“This etching, which dates from around 1652, is one of Rembrandt’s most puzzling prints. The question as to what precisely is depicted here still exercises experts and scholars after more than 300 years, and the interpretations are varied. In Clement de Jonghe’s inventory of 1679, the subject is concisely described as the ‘Practising Alchemist’, but in 1731 Valerius Röver referred to the print as ‘Doctor Faustus’, and it has been known by this title ever since [See De Hoop Scheffer & Boon 1971, p. 8, no. 33 and Van Gelder & Van Gelder-Schrijver 1938, p. 19]. Early in the twentieth century, Leendertz believed that he was able to substantiate the validity of this traditional title. He pointed to the fact that a Dutch version of Christopher Marlowe’s ‘Tragical History of Doctor Faustus’ was staged in Amsterdam in about 1650, and argued that Rembrandt’s etching represents the moment when a good angel, in the shape of a shimmering apparition, warns Faust not to enter into a pact with the devil [See Leendertz 1921, especially p. 140]. Others sought the solution elsewhere, and several later studies concentrated primarily on solving the riddle of the letters in the circle, which are – rightly – described as a Jewish mystical text, a cabalistic anagram [The last study in this series is Grothues 1992]. The most influential theory was that advanced by Van de Waal, who interpreted the traditional title of the print in an unexpected way. He argued that the etching does not depict Faust, but that it is the portrait of the founder of the Socinian sect, Faustus Socinus; the apparition in the window supposedly represents Socinus’ complex of ideas [Van de Waal 1974, pp. 133-81].

    An entirely different reading of the work, and one that certainly merits consideration, was suggested by Lyckle de Vries. Drawing to some extent on earlier studies, he describes the print as an allegory of faith, illustrating a text from the Bible. In Paul’s first letter to the Corinthians, the apostle likens the limitations of human knowledge, as opposed to perfect, divine knowledge, to looking in a mirror at puzzling reflections – through a glass darkly (I Corinthians 13, v. 12). De Vries believes that the circle with Christ’s monogram and the mysterious text symbolizes the divine knowledge, which humans can see at best as if in a mirror, in other words indirectly and distorted, and even then cannot comprehend. In this interpretation, the cabalistic anagram has no function other than to be indecipherable. We thus see a scholar – a seeker after truth and representative of the faithful in general – who is being reminded by the apparition that human knowledge or wisdom is limited, and that it is only through Christ that we can partake of perfect knowledge in the hereafter [De Vries 1998].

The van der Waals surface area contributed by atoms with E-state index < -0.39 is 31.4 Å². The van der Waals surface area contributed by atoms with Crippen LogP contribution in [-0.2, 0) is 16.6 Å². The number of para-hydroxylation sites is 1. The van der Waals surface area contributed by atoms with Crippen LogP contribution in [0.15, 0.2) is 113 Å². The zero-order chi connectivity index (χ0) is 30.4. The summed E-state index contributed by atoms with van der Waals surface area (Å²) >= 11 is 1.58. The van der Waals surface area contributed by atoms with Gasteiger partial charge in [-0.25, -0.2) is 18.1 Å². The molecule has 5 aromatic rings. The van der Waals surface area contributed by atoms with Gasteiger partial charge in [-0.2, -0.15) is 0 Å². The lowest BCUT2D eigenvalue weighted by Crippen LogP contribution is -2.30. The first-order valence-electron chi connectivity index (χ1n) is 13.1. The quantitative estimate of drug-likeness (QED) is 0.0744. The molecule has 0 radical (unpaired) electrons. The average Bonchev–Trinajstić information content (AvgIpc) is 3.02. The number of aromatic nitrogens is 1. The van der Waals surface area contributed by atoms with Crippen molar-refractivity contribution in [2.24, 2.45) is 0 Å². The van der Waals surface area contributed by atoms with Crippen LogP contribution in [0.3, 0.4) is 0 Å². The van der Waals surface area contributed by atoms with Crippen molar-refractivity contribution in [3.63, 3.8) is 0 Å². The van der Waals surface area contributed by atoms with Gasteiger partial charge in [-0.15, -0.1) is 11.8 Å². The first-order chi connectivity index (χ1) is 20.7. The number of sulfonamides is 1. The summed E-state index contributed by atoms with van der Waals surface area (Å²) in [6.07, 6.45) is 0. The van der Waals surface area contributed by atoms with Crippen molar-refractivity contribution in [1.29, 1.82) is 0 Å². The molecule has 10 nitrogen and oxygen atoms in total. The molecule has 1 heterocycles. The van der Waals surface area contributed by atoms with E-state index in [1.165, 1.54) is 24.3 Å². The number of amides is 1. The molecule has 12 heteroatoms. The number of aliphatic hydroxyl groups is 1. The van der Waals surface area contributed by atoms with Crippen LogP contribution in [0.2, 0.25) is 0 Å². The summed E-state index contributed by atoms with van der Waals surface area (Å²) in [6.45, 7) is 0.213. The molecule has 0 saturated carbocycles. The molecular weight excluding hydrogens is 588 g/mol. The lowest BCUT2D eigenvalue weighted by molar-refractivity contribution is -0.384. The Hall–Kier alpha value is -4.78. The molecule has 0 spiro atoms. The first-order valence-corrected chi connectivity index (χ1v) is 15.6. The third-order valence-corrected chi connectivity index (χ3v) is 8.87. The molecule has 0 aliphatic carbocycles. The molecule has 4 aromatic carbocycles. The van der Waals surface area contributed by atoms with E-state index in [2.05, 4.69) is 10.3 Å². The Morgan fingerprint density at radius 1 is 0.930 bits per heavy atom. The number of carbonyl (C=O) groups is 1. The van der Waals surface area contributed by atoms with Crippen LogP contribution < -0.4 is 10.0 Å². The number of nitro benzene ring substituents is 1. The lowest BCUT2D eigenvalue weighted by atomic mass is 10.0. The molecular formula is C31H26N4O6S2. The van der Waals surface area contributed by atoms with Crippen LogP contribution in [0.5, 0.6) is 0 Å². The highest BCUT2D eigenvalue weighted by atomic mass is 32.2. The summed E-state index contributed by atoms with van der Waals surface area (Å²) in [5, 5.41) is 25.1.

Selected literature: Mariette 1857, p. 354; Leendertz 1921, pp. 132-41; Leendertz 1923-4, pp. 14-18; Benesch 1926, p. 9; Bojanowski 1938; Bojanowski 1940; Von Kieser 1940; Scholte 1941; Van Regteren Altena 1948-9, p. 11; Rehorst 1950; Rotermund 1957; Lehmann & Ettlinger 1958; Behling 1964; Boston-New York 1969, no. 11; Van de Waal 1974, pp. 133-81; Carstensen & Henningen 1988; Köhler 1982, pp. 10-12; Berlin-Amsterdam-London 1991-2, pp. 258-60, no. 33; Grothues 1992; Carstensen 1993, pp. 61-123; De Vries 1998.”

    The ‘inspired’ scholar is a well known ‘type,’ much used in woodcut frontispieces as well as being found in painting – the woodcut you note is just one of many variants, it’s not the ur example. There is no doubt that Rembrandt knew of and was familiar with Durer, the ‘St Jerome in His Study’ (1514) is often cited as an influence on this plate. [In turn the atmosphere of Durer’s ‘Jerome in his Study’ recalls the painting ‘St Augustine in his Study (Venice, Scuola di S Giorgio degli Schiavoni), which Carpaccio had just finished when Dürer visited Venice for the second time in 1504-7.]

    As well as having a substantial Jewish community, Amsterdam in Rembrandt’s day was the center of the European book and print trade and he could easily have seen or come across almost any earlier printed variant of the ‘scholar’ motif.

  2. Charles
    Charles says:

    Thanks, Michael:

    As always, I am indebted to you for your response.

    I once heard Murray Gell-Mann speak at CalTech, and at the end of a brilliant and wide-ranging lecture he said that places like CalTech were highly proficient at producing specialists, but that our culture needed, and our educational institutions were not geared to produce, the kind of thinkers he described as “bridges” – people who could see analogies between specialist domains, and could then go to the experts to ensure their analogical bridges were well-founded in the domains in question.